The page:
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My professor was presenting the problem that a group $G$ that has 3 conjugacy classes has either order 3 or 6. In his proof he said it was "clear" that by the class equation $$\begin{eqnarray} |G|&=&|Z(g)|+\sum |G:C_G(g_i)|\\ &=&1+|G:C_G(g_1)|+|G:C_G(g_2)| \end{eqnarray}$$ where the last two terms are given by the other two conjugacy classes that are not contained in the center. Then he proceeds from there to show that $|G:C_G(g_1)| \left(1+|G:C_G(g_2)|\right) $ and $|G:C_G(g_2)| \left(1+|G:C_G(g_1)|\right) $ and asked us to finish the rest of the proof. I'm not quite clear on the second equality above or how to proceed from here. Any help would be great. Thanks!

Edit: Here is the full statement. Let $G$ be a group of order $n$ finite. Suppose that $G$ has 3 congruency classes. Then the order of $G$ is either $3$ or $6$ and hence isomorphic to $\mathbb{Z}/3\mathbb{Z}$ or $S_3$.

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  • $\begingroup$ not clear please take a look again and edit it, what are you trying to say here, $|G:C_G(g_1)| \left(1+|G:C_G(g_2)|\right)$ and $|G:C_G(g_2)| \left(1+|G:C_G(g_1)|\right)$. You missed something after this line. Are they equal, or what? $\endgroup$ – Bhaskar Vashishth Oct 2 '14 at 4:07
  • $\begingroup$ I'm not sure what you mean. The line after this was left as an exercise and that's where I'm stuck. $\endgroup$ – user23793 Oct 2 '14 at 4:12
  • $\begingroup$ you are saying to show that this and this.....? fill the dots. this and this ..what? $\endgroup$ – Bhaskar Vashishth Oct 2 '14 at 4:15
  • $\begingroup$ take a look here math.stackexchange.com/questions/52350/… $\endgroup$ – Bhaskar Vashishth Oct 2 '14 at 4:18
  • $\begingroup$ I gave the full statement above. I'm not sure how else to explain the problem. $\endgroup$ – user23793 Oct 2 '14 at 4:19
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Let $g=|G|$ and assume that we have $$g=1+a+b$$ in the obvious notation, with $a|g$ and $b|g$. Then $a|b+1$ and so $a\leq b+1$. Also $b|a+1$ so $b\leq a+1$ or $b-1\leq a$ thus $$b-1\leq a \leq b+1$$

So there are two possiblities (taking the symmetry of $a$ and $b$ into account) , $a=b$ and $a=b+1$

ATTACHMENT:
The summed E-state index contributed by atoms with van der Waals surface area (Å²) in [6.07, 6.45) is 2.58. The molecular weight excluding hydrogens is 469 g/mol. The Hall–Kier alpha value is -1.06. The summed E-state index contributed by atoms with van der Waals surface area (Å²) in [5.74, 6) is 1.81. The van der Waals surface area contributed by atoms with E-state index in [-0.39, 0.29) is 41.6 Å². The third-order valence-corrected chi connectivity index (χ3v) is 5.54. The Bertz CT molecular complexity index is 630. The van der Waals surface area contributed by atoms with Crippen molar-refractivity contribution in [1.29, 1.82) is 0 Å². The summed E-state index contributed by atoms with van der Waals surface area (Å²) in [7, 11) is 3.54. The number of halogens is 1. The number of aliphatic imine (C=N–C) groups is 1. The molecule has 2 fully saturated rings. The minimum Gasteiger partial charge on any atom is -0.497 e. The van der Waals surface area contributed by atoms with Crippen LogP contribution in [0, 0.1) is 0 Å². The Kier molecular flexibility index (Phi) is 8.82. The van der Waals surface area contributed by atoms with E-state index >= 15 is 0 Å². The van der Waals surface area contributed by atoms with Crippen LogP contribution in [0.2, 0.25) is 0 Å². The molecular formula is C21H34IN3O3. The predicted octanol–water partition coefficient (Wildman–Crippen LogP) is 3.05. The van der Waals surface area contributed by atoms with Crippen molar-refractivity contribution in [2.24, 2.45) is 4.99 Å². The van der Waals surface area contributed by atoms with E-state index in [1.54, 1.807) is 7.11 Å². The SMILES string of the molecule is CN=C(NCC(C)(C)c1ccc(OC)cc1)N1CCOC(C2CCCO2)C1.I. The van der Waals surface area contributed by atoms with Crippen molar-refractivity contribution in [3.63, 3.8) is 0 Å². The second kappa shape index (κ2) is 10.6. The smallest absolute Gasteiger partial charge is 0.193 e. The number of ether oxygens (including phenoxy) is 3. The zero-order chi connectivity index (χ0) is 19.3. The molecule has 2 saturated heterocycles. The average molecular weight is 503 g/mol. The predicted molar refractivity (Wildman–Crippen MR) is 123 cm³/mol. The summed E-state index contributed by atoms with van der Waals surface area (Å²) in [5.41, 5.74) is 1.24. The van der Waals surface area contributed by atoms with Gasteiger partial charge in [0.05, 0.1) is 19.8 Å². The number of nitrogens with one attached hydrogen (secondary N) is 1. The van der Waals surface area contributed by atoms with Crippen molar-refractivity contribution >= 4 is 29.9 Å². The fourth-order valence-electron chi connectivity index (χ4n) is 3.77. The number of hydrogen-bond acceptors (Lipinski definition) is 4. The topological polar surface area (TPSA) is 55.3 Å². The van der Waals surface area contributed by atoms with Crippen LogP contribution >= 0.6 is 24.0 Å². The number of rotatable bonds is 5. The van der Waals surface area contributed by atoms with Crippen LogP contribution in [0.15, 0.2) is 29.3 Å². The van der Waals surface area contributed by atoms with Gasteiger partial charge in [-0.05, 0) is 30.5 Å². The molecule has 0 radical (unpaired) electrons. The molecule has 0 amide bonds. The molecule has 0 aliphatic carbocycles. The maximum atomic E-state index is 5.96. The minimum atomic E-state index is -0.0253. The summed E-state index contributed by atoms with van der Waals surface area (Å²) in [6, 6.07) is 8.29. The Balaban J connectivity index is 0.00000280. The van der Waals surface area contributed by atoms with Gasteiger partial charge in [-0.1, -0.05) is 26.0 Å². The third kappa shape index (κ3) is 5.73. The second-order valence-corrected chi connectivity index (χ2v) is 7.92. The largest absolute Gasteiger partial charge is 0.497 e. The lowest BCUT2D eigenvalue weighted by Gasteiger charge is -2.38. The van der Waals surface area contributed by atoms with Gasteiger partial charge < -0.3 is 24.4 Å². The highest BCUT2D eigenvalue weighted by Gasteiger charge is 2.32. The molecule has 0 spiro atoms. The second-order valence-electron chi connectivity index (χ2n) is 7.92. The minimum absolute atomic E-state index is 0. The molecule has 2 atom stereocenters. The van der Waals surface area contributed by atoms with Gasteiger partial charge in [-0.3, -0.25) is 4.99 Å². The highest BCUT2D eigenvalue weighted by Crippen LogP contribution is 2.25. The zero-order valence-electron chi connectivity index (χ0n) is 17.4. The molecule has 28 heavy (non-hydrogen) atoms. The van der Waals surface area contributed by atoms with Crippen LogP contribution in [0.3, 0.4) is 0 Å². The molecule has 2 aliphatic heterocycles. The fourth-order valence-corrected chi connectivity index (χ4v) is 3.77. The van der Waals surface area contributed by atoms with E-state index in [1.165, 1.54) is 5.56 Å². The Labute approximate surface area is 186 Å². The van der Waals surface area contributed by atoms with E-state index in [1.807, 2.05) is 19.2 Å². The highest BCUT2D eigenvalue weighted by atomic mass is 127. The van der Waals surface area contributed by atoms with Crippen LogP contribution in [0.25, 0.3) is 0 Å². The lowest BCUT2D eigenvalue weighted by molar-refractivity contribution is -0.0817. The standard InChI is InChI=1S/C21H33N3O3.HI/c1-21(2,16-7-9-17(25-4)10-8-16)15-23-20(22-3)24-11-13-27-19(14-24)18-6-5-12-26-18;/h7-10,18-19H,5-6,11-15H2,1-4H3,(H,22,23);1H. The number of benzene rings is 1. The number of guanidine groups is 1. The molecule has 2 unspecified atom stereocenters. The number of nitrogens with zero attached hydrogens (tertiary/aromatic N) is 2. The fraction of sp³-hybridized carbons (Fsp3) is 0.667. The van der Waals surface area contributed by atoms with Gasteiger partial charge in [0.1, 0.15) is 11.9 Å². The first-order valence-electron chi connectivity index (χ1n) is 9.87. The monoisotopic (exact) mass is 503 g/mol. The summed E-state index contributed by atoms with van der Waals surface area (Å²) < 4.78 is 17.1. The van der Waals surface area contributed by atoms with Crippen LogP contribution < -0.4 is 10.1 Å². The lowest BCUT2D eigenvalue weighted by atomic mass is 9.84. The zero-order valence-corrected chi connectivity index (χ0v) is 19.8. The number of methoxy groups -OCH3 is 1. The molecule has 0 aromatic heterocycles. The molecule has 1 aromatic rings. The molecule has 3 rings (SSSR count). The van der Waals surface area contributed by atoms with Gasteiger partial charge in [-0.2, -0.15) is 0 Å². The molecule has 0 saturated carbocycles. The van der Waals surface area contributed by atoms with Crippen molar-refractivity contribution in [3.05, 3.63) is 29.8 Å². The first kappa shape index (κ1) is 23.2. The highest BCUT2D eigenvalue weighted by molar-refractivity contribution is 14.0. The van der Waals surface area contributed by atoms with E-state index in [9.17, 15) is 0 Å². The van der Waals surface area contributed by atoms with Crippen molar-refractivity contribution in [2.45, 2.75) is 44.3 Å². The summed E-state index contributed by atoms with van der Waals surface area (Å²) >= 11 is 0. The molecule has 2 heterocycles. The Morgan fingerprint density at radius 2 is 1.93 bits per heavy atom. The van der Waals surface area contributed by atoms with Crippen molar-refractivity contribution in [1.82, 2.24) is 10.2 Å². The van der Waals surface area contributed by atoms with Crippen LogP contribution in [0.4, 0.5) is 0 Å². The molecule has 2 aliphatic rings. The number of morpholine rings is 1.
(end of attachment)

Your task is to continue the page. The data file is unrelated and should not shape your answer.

If $a=b$ then $1+2a=g$ so $a|1$ and $a=1$ and $g=3$.

If $a=b+1$ then $2+2b=g$ and $b|2$.

Now $b=1$ gives $a=2$ and $g=4$ but all groups of order $4$ are Abelian and have four classes.

So $b=2$ and $g=6$.

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  • $\begingroup$ That's pretty clear, thank you. My last question though is why can we assume that $g=1+a+b$? Why can't the center have more elements than $1_G$ in it? Or am I not looking at this correctly? $\endgroup$ – user23793 Oct 2 '14 at 4:58
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OK. note that we are proving that $Z(G)$ is trivial only for non abelian cases. so let $G$ is non abelian and let $Z(G)$ is non trivial , so if $x \in Z(G)$ s.t. $x \neq 1$ then conjugacy class of $x$ is {$x$} as $gxg^{-1}=x$, so if let |$Z(G)$|=$2$, then two conjugacy classes are {$1$} and {$x$}, so let $g \in $ third conjugacy class, say $X$, so by class equation you have $|G|= 1+1+|G|/|C_G(g)|$ implies $1=2/|G|+1/|C_G(g)|$ which implies |$C_G(g)$|=$|G|/(|G|-2)$ , but we know $C_G(g)$ is a subgroup of $G$ so |$C_G(g)$| must givide |$G$| i.e. $|G|/(|G|-2)$ divides $|G|$, which is only possible for |$G$|=$3 , 4$, but groups of order $3,4$ are abelian. contradiction and so, $Z(G)$ is trivial for non abelian group with three conjugacy classes.

The case $Z(G)=3$ will give you |$G$|=$3$ by class equation and for greater than $3$ is not possible as only $3$ conjugacy classes are given

I hope I am clear now.

Rest i hope you have proved that then either $G$ is $\mathbb{Z_3}$ or $S_3$

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